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Global Financial Crisis (GFC)

US Default Unlikely

Glenn Fairbairn
Director/Private Client Adviser
28 Jul 2011

In recent weeks financial markets have been in a spin, with speculation of a possible US default sending shockwaves across the globe.

The US currently has a debt ceiling of US$14.3 trillion and Treasury forecasts estimate that if Congress does not raise the debt ceiling by 2nd August then the US may default on some of its financial obligations.

This predicament has sent Congress into frenzy – and whilst the solution seems pretty simple (i.e. raise the debt ceiling as has been done previously), it has unfortunately resulted in a political tug of war between the Republicans and Democrats.

Many Republicans, especially those under the influence of the ‘Tea Party’ group, want the government to achieve budget balance by slashing spending without increasing taxes. On the other hand, President Obama and his Democrat colleagues are willing to cut spending – but want to raise taxes on the rich, so both can contribute to the deficit reduction.

It seems that both sides of government have become so obsessed with gaining the upper hand leading up to an election in 2012, that they have lost sight of more pressing economic issues.

In spite of the above, every political party agrees that a US default is unthinkable and neither wants to take the blame for the financial chaos that would ensue from a default. As a result the most likely outcome is at least a short term extension to the debt-ceiling.

The likelihood of US default was downplayed by the head of ratings agency Standard & Poor’s on Wednesday 27 July when he said that the credit rating company’s analysts don’t believe the U.S. will default. However they are awaiting agreement on a “credible” plan – to increase the debt ceiling and also reduce the long-term budget deficit. S&P President Deven Sharma also said that the biggest risk is a downgrade in the nation’s AAA credit rating because Congress cannot agree on a package of spending cuts and possible revenue increases.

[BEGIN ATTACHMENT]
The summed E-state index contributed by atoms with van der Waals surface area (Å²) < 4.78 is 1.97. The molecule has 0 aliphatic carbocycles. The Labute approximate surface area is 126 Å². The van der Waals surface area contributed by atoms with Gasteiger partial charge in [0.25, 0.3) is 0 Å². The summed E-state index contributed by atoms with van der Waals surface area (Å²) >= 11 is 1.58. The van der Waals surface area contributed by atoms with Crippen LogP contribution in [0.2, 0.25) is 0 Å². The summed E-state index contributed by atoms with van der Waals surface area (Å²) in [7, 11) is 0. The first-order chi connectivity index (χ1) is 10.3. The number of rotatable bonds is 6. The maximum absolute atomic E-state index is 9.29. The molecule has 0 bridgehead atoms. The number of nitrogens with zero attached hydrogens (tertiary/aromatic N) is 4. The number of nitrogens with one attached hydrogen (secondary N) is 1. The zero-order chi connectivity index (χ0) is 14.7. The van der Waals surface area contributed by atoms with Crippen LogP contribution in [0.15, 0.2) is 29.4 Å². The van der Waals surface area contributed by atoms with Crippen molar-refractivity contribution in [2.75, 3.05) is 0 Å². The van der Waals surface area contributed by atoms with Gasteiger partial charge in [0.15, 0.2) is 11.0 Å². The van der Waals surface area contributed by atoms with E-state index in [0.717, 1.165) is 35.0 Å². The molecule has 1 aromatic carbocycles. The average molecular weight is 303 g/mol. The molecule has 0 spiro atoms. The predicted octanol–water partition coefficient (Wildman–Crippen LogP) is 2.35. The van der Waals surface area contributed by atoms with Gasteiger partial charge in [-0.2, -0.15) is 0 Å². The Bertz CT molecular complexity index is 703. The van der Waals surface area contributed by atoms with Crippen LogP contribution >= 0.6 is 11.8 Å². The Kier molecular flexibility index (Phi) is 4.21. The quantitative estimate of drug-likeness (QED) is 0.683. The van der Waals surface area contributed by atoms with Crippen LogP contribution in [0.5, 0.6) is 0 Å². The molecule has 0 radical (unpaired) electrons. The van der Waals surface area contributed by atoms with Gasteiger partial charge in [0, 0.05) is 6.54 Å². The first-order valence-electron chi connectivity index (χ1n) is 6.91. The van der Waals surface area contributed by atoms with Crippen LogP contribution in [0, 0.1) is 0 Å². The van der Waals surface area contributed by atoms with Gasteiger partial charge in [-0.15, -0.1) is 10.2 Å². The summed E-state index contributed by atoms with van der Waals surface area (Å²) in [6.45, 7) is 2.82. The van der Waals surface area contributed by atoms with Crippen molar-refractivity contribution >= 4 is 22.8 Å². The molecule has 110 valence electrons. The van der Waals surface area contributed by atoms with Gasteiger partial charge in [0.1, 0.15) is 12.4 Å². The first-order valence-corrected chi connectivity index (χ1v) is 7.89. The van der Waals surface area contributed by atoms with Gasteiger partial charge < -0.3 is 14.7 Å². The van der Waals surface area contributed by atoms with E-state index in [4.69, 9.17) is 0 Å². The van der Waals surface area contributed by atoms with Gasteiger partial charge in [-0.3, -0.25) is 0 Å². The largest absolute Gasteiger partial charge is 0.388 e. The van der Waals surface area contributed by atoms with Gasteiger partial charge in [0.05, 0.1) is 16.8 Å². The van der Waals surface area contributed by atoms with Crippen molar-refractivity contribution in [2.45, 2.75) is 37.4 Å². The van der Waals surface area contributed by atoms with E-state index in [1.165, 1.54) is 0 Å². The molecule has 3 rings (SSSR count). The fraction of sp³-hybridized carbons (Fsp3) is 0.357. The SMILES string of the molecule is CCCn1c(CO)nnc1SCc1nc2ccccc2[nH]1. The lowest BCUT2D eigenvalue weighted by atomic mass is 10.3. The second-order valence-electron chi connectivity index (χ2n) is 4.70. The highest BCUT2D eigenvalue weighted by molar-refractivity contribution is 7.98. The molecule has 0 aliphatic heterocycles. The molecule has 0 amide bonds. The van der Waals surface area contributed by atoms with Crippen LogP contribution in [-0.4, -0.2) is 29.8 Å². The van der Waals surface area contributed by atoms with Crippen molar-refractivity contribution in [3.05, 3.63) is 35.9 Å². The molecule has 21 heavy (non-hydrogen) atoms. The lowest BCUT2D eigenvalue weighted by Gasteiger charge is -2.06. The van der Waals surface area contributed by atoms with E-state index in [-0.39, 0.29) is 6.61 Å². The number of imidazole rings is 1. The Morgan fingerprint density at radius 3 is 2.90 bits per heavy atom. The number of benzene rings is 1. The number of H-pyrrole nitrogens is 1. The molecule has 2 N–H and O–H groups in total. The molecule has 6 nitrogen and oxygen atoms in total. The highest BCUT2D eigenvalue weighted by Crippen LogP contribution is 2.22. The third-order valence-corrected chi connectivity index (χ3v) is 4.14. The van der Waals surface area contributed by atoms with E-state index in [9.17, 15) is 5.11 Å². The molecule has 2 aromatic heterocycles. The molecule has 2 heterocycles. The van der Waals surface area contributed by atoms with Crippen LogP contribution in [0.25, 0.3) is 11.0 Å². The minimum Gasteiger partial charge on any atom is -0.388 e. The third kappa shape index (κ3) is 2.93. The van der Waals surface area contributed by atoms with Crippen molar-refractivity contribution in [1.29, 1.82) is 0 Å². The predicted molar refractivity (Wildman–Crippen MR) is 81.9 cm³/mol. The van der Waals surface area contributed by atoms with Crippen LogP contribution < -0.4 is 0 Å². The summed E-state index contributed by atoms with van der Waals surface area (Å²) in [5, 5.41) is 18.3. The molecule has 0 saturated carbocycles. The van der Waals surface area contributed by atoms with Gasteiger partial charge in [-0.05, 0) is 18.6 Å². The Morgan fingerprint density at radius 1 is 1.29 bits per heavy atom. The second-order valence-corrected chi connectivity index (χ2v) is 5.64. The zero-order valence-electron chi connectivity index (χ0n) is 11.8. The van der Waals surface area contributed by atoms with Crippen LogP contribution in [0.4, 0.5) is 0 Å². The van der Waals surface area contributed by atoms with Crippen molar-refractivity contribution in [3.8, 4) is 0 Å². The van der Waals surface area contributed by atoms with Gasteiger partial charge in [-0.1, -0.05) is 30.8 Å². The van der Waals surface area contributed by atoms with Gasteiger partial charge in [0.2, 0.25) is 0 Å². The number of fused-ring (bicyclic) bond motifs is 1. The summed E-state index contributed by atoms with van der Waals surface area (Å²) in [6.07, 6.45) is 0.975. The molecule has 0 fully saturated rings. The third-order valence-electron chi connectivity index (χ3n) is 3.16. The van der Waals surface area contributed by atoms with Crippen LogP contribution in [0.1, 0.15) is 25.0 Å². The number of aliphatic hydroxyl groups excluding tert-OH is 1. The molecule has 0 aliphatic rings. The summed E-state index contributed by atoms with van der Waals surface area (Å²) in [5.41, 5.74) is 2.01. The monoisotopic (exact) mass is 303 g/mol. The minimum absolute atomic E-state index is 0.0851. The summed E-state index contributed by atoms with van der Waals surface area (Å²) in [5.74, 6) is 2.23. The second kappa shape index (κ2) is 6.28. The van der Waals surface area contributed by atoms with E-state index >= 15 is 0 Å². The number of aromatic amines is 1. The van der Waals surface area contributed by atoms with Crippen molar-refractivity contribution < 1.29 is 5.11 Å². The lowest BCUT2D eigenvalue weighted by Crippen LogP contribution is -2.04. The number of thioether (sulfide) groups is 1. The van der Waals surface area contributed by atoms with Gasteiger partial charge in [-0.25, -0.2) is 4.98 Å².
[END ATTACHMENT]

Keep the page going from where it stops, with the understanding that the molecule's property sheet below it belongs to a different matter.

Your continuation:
Some of the proposed cost-cutting plans proposed by the Democrats and Republicans could result in the U.S. keeping its AAA rating, but S&P is awaiting news on the outcomes agreed to by the White House and Congress before making that judgment.

With all of this playing out like a Hollywood movie I cannot help but agree with Clifford Bennett, writer of the White Crane Report, who has long argued that the closer to the deadline that an agreement is reached, the more political upside spin can be created i.e. “Never fear, we have saved the nation from economic Armageddon”.

In the meantime markets are likely to remain volatile, as investors – fearing the worst – head for the safe haven of cash. Best not to follow the herd.

Hewison Private Wealth is a Melbourne based independent financial planning firm. Our financial advisers are highly qualified wealth managers and specialise in self managed super funds (SMSF), financial planning, retirement planning advice and investment portfolio management. If you would like to speak to a financial adviser on how you can secure your financial future please contact us 03 8548 4800, email info@hewison.com.au or visit www.hewison.com.auPlease note: The advice provided above is general information only and individuals should seek specialised advice from a qualified financial advisor. The views in this blog are those of the individual and may not represent the general opinion of the firm. Please contact Hewison Private Wealth for more information.